by Reade Fenner ’22
Singer-songwriter Taylor Swift has experienced an impressive career with her emergence to fame at the age of 14, ten Grammys under her belt, and her ability to seamlessly switch between musical genres. However, despite spending most of her life in the spotlight, Swift is very private about her personal life. After struggling with public feuds earlier in her career, Swift swapped out drama for a more grounded, balanced lifestyle, free from the press’ prying eyes.
Despite Swift’s current mysterious existence, she reveals certain aspects of her life through her songs, expressing her feelings about the Covid-19 pandemic and society’s many complexities through her newest albums, Folklore and Evermore. To allow her fans a look at the elaborate nature of her songwriting in Folklore specifically, Swift assembled her writing and composing team, Aaron Dessner of rock band The National and Jack Antonoff of pop act Bleachers, to perform and talk through the album at the tranquil and historic Long Pond Studio in the new Disney+ documentary “Folklore: The Long Pond Studio Sessions.”
Swift delivers raw performances of each song, with “This is Me Trying” being particularly emotional. Through the more upbeat songs, viewers can also sense Swift’s passion as she beams and exclaims that she is having “a damn blast.”
Watching Swift interact with Dessner and Antonoff when analyzing her album is fascinating. Between performances, Swift is pictured sitting across from one of the two, engaging in an intimate conversation about their writing process and motivations behind each song over a glass of wine. As a longtime fan of Swift, I enjoyed hearing how much effort and meaning she pours into her songs.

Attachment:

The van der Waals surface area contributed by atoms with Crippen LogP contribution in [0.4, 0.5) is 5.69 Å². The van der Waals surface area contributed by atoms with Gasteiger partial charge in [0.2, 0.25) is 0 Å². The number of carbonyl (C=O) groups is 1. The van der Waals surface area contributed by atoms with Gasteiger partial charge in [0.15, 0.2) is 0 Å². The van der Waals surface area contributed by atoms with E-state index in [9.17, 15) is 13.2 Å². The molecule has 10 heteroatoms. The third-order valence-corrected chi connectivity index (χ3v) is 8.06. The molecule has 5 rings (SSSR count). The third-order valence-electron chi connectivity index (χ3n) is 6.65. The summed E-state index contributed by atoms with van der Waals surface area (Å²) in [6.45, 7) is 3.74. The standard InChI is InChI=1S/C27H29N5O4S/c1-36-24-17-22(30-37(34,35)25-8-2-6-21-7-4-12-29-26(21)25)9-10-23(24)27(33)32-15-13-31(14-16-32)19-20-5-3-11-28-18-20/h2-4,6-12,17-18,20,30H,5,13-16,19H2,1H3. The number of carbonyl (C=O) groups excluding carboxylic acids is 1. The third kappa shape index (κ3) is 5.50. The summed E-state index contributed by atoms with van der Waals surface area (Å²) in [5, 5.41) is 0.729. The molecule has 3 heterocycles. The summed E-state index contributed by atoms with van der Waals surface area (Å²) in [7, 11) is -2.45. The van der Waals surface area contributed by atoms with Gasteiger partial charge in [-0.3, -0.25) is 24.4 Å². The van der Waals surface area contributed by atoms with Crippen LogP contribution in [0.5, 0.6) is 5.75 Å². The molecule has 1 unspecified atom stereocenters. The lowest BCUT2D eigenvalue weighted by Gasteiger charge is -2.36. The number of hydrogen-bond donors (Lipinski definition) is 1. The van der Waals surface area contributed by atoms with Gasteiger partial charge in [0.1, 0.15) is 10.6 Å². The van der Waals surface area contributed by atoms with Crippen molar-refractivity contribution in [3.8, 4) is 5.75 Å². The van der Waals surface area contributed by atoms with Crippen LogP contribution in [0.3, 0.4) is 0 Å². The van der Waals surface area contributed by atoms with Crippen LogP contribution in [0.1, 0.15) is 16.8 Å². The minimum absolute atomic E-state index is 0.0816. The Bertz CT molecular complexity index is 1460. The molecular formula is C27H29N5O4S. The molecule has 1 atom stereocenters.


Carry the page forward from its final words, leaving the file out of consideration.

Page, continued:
Her breakdown of the love triangle presented by “Cardigan,” “Betty,” and “August” is particularly compelling, as she describes how it demonstrates the complexities of teenage romance from three different points of view: “Betty” from the perspective of a boy who regrets having an affair over the summer, “August” by the girl he cheats with, and “Cardigan” by the woman he betrays. Planting this story of heartbreak and regret for listeners to discover demonstrates how masterfully Swift weaves her songs together into an intricate and vulnerable album.
Swift and her writers also explain how “Epiphany,” a slow, melancholy piece, details the struggles of soldiers and nurses serving in their respective positions. Inspired by the unspeakable trauma nurses and doctors experience while battling the Covid-19 pandemic and her grandfather faced while fighting in World War II, Swift chronicles her assembly of a song meant to articulate the torture that comes with watching others suffer in these fields.
Bonus track, “The Lakes” also includes a captivating backstory. Feeling bored and forlorn while trapped in her home, Swift reflected on a trip she took to the Lake District in England, an area known for its past artistic community, when writing this song. She explains that poets such as William Wordsworth and John Keat moved to this area in an effort to escape the world and pursue their passions in seclusion. Swift related to this craving to disappear, as she has dreamed of a “cottage escape plan” her entire life. “The Lakes” perfectly expresses the need everyone feels to get away from being stuck in their home during this time, perfectly closing the album and documentary.